Running Through Walls: Thinking Long Term is the Greatest Gift

In a recent Venrock podcast, Aledade Founder and CEO Farzad Mostashari spoke about how to heighten the efficiency and effectiveness of patient care, specifically preventative care. He discusses how Aledade is working to help patients when average primary care practices can’t and the new launch of Aledade Care Solutions. He also shares his perspective on the strongest way to create a value-based care incentive structure.

He starts the interview by discussing Aledade’s view of value-based care, which he defines as helping primary care practices make money by preventing strokes. He says that “reducing hospitalizations, reducing ER visits, reducing suffering is how we make money and I love that business model.” This value-based care approach is how Aledade sets itself apart from other startups.

He mentions arriving at a realization that instead of creating risky new startups to help patients, he could use Aledade as a strong base to build from, which eventually led to the patient-centric care provided by Aledade Care Solutions. Led by CEO Mandy Cohen, Aledade Care Solutions assembles solutions to provide patient-centered care that many primary care facilities couldn’t otherwise access.

Mostashari then talks about Aledade’s recent focus on Medicare Advantage, saying that it makes sense for the company because it allows for increased revenue following correct and complete documentation of diagnoses. He says that the company was able to scale very efficiently with traditional Medicare patients, but that there are also many Medicare Advantage patients that they were previously unable to reach. He sees this as an opportunity to help more patients in a quickly growing program.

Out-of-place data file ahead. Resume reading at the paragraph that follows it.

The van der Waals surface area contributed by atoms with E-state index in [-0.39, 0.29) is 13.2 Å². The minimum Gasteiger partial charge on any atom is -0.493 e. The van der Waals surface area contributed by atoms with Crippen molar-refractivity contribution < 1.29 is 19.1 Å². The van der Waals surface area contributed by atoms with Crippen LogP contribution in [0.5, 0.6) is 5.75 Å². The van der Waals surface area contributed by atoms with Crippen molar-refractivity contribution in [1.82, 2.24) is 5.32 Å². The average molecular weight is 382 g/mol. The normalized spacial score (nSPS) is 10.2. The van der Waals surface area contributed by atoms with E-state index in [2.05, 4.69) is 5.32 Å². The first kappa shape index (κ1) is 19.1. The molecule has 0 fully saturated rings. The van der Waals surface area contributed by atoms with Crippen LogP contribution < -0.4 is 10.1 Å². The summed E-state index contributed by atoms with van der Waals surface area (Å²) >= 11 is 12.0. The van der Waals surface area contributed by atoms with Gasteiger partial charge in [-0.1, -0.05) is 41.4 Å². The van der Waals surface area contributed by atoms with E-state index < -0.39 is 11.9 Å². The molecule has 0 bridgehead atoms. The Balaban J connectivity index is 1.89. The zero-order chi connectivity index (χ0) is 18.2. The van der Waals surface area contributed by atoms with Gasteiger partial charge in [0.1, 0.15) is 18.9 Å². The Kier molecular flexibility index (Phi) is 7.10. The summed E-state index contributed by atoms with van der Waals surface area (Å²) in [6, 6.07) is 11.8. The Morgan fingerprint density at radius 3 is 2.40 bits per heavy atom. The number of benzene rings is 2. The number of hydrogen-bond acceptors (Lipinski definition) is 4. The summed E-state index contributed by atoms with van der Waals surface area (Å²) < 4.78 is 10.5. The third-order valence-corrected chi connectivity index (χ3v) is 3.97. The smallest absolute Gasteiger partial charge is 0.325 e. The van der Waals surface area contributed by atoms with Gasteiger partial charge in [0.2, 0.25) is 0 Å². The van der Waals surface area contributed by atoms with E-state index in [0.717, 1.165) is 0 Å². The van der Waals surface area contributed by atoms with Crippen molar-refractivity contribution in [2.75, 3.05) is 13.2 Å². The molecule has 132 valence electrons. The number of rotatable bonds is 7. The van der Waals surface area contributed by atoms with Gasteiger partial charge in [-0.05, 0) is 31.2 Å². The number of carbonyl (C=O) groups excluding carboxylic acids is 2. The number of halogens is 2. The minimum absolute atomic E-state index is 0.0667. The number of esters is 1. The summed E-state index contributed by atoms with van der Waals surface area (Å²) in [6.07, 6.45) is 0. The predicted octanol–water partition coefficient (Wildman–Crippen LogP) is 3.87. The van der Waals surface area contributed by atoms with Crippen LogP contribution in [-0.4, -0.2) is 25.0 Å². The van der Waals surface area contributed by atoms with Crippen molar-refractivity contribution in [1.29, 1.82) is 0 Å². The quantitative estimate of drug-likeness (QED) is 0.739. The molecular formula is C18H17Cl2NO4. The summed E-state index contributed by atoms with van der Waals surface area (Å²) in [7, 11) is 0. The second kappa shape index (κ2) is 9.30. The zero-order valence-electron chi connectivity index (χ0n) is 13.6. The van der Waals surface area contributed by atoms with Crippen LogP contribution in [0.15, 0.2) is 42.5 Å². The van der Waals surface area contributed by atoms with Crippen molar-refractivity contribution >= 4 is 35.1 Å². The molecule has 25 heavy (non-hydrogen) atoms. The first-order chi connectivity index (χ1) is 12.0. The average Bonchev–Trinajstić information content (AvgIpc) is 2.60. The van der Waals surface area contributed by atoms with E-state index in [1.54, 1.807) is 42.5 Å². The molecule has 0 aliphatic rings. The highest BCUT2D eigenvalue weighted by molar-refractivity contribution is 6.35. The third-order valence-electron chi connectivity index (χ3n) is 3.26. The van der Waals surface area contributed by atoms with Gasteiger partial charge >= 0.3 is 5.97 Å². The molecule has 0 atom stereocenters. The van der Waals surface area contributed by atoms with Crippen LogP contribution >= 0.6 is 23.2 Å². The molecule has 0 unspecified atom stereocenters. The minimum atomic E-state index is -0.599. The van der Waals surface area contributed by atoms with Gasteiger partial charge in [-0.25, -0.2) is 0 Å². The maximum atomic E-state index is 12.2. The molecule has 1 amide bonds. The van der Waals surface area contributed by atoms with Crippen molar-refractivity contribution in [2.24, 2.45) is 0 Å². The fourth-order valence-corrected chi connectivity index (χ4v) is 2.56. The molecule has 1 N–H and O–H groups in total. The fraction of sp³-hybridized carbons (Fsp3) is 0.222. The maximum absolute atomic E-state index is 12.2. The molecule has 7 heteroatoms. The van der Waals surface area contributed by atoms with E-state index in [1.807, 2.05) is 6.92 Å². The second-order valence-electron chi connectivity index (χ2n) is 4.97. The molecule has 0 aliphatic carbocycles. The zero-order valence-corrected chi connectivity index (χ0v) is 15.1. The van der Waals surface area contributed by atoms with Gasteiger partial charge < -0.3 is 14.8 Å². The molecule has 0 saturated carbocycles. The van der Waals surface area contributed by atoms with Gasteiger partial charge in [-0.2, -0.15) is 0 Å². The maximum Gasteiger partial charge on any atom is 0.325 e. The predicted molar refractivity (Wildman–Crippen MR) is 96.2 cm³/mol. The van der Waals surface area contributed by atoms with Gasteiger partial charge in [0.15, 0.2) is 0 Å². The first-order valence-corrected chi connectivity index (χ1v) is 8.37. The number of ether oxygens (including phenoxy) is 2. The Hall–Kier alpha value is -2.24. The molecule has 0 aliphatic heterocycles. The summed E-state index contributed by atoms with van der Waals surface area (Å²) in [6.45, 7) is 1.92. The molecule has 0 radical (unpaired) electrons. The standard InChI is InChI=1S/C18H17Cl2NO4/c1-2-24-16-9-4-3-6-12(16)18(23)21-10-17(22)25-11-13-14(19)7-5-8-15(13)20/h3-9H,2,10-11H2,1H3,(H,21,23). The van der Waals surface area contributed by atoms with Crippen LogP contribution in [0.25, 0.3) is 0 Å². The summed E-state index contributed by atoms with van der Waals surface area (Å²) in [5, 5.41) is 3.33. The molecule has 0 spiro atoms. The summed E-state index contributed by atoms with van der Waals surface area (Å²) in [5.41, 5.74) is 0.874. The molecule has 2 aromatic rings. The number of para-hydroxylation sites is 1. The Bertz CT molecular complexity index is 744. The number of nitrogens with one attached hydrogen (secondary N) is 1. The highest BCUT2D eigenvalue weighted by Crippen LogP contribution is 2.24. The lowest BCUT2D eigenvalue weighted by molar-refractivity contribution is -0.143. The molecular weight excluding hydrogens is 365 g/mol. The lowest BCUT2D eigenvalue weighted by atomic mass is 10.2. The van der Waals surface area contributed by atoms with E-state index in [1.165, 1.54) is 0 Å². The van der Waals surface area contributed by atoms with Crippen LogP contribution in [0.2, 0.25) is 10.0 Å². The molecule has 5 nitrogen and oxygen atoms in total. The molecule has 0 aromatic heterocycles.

He says Aledade differentiates itself from other Medicare Advantage options through scale. The company already has very many practices under traditional Medicare, in which they can now also access the Medicare Advantage patients. Scalability is his first goal with Aledade projects; the company may not be the most efficient on patient-to-patient savings but it makes up for it with the sheer number of patients it can cover.

He also shares his advice for new founders, telling them that the most important thing they can do is think long term. He notes that having a longer time horizon than competitors gives a company a notable advantage for longevity. He says that in his experience, “if you want to create a lot of value, you gotta have a long time horizon.”

Listen to the full podcast here.